Attorneys for a Butler County judge are fighting to overturn a $1.1 million verdict that a jury awarded to a former magistrate who claims she was fired for being Jewish and requesting time off to celebrate high holy days.
A jury sided with Kimberly Edelstein and against her former boss, Court of Common Pleas Judge Greg Stephens, after a two-week trial that ended on Feb. 3.
Now defense attorneys are asking U.S. District Court Judge Michael Barrett to overturn the verdict, order a new trial, reduce the judgment and delay payment to Edelstein.
Stephen’s attorney Linda Woeber declined to comment. In court filings, she said that paying the $1.1 million verdict would cause “irreparable harm and injury to Judge Stephens,” because “there is a very real possibility” the verdict may be reversed.
Historically, federal judges are reluctant to overturn jury verdicts.
Jurors found that Edelstein’s First Amendment right of free exercise of religion was violated, awarding her $835,000 in back pay, $250,000 in compensatory damages and $35,000 in punitive damages, which is considered punishment for malicious conduct or reckless disregard of her rights.
“It’s been going on for a very long time,” said Edelstein, who was fired in 2016. “So, for me, I would like to see an end … I want my life back where I can actually focus on other things. When I think of the time that’s been spent on this.”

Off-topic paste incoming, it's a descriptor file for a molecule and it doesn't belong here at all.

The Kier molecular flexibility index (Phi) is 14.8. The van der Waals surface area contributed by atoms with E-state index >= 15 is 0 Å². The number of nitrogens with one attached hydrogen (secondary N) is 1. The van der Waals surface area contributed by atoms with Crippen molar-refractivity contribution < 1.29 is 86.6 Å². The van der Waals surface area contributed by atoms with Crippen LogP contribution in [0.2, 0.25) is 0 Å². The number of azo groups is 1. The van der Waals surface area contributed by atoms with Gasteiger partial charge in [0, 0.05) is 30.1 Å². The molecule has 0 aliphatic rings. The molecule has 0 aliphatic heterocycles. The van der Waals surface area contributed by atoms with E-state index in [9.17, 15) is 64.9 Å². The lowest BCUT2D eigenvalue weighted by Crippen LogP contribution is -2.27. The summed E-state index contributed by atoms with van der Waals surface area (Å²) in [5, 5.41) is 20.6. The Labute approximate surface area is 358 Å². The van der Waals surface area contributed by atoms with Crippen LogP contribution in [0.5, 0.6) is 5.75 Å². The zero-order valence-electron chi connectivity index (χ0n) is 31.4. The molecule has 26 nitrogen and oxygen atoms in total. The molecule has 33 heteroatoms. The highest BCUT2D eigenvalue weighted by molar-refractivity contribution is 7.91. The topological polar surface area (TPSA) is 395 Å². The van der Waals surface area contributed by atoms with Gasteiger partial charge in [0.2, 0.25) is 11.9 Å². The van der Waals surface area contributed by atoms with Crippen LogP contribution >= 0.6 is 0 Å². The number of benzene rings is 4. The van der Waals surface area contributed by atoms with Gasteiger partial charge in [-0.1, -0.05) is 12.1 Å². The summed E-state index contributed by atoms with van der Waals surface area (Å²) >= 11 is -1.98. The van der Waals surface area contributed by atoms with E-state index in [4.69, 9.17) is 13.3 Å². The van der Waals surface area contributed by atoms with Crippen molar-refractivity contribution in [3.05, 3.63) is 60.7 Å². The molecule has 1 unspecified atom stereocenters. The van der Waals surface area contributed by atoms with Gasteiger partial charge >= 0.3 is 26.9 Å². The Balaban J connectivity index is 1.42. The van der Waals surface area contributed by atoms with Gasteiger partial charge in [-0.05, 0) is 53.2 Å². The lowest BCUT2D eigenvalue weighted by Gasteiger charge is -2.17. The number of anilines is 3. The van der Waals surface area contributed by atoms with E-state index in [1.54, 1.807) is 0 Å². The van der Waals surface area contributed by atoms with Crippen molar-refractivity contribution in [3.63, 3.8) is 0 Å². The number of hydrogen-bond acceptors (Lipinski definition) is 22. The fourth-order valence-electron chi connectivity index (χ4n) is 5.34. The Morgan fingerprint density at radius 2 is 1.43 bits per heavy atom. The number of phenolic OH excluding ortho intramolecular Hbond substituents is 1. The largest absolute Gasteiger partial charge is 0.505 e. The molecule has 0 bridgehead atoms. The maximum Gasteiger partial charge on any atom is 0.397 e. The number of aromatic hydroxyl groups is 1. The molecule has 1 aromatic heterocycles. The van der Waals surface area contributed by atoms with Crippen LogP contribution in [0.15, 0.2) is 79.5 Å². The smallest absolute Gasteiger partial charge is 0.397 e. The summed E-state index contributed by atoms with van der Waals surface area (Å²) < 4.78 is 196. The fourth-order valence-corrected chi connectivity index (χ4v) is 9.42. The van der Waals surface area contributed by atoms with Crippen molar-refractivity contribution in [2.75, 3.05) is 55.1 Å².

Edelstein worked as a magistrate for Stephens after Judge Patricia Oney retired in early 2016. When Edelstein told Stephens in July 2016 that she would need to take eight days off in October to observe Jewish high holy days, she said he reacted her request by yelling, “Holy cow, eight days,” and fired her days later.
“I was told, ‘You don’t fit in,’” Edelstein said in court. “I didn’t not fit in because of some personality issue. I didn’t fit in because I was a fundamentalist Jew among three fundamentalist Christians.”
In her closing statement, Edelstein described Stephens as an “extreme Christian” and former pastor, and that two other members of his staff mocked her and made fun of her religion.
Edelstein, who is a lawyer, represented herself in court. Since she won, she is asking for reimbursement for $961 in gas and rooming expenses and $180 for parking during the trial. Woeber is fighting that expense and doesn’t want to pay Edelstein more than $40 per day to reimburse her expert witnesses.
Meanwhile, the legal bills to defend Stephens, which total $304,315 through January, are likely to rise substantially with the post-trial motions.
Butler County taxpayers paid the $100,000 insurance deductible, and the County Risk Sharing Authority is responsible for the rest, said County Administrator Judi Boyko, who declined to comment on the verdict.
Boyko said she did not know if the amount of these legal bills would increase the county’s insurance premium going forward.
“All can do is pray about it and pray that justice prevails, and that the wisdom exists in our court system and … this verdict is upheld,” Edelstein said. “I have no intention of quitting ever because it’s not just about me, for me, it’s also who comes behind me.”
Edelstein has a new job and is living out of state. But she said getting fired caused financial issues for her husband and three children.
“I was the primary breadwinner in my family and so the loss of the job was quite a hit to the family income,” Edelstein said. “Thankfully my husband was working so we were able to get by … we sold a lot of personal items and reduced the assets we had, so that we could manage and that’s what we did.”